Before the pandemic, my wife, 4 kids and I were rarely able to spend time all together during the week. I’m a personal trainer with long hours and long weeks, and my wife works long and hard, too.
When quarantine hit, I lost a lot of the business I’d spent so many years building, we were all home all the time, and it was stressful for everyone. I was yelling a lot more. At my wife, at my kids. One evening, after the regular trial of trying to get the kids to bed, I had a breakdown. I just felt horrible. I felt guilty. It was an epiphany. My dad used to be really harsh, and I didn’t want to replicate that. I talked to my wife. I said I couldn’t yell anymore, and I wanted her to stop also.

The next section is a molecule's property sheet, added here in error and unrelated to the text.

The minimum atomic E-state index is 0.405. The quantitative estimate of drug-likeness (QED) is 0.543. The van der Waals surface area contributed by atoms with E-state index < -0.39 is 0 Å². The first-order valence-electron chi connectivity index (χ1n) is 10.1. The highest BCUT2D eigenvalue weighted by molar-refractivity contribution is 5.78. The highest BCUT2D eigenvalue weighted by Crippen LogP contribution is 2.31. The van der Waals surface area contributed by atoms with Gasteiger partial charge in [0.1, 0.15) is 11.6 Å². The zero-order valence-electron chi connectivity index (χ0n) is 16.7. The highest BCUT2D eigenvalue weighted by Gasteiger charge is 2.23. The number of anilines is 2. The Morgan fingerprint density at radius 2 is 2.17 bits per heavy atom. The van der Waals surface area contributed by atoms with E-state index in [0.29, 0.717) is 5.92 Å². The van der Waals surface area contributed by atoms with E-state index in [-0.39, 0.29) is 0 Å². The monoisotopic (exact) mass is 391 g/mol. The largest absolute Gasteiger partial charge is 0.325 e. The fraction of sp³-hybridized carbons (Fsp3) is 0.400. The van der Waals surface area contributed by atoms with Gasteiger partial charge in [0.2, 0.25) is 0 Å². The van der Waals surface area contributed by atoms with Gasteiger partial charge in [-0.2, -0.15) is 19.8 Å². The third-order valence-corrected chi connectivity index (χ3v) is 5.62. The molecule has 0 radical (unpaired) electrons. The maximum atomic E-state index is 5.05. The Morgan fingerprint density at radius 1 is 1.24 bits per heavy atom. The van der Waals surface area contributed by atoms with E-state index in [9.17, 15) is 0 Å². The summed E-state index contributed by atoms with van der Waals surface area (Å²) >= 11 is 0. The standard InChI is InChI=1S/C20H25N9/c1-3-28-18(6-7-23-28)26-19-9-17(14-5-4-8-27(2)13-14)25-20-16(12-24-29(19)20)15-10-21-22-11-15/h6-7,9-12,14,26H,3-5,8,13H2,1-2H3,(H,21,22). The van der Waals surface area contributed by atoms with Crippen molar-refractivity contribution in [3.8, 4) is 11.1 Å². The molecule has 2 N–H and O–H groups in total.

Amazingly, as soon as we stopped yelling, all of our behavior changed.
Pausing to think about the most constructive way to respond has allowed me to learn other ways of approaching conflicts. It has opened up a space where I can think and act instead of react. I am much calmer in general, not just at home. It’s like water: when a pebble drops and disturbs it, the water is still again right after. That is what I strive for.
My wife and I talk about things more now—and more importantly, I listen when she talks. I am more involved in parenting. Not just hugs and kisses, but the daily grind stuff. Baths, meals, changing diapers. There is far more peace now.
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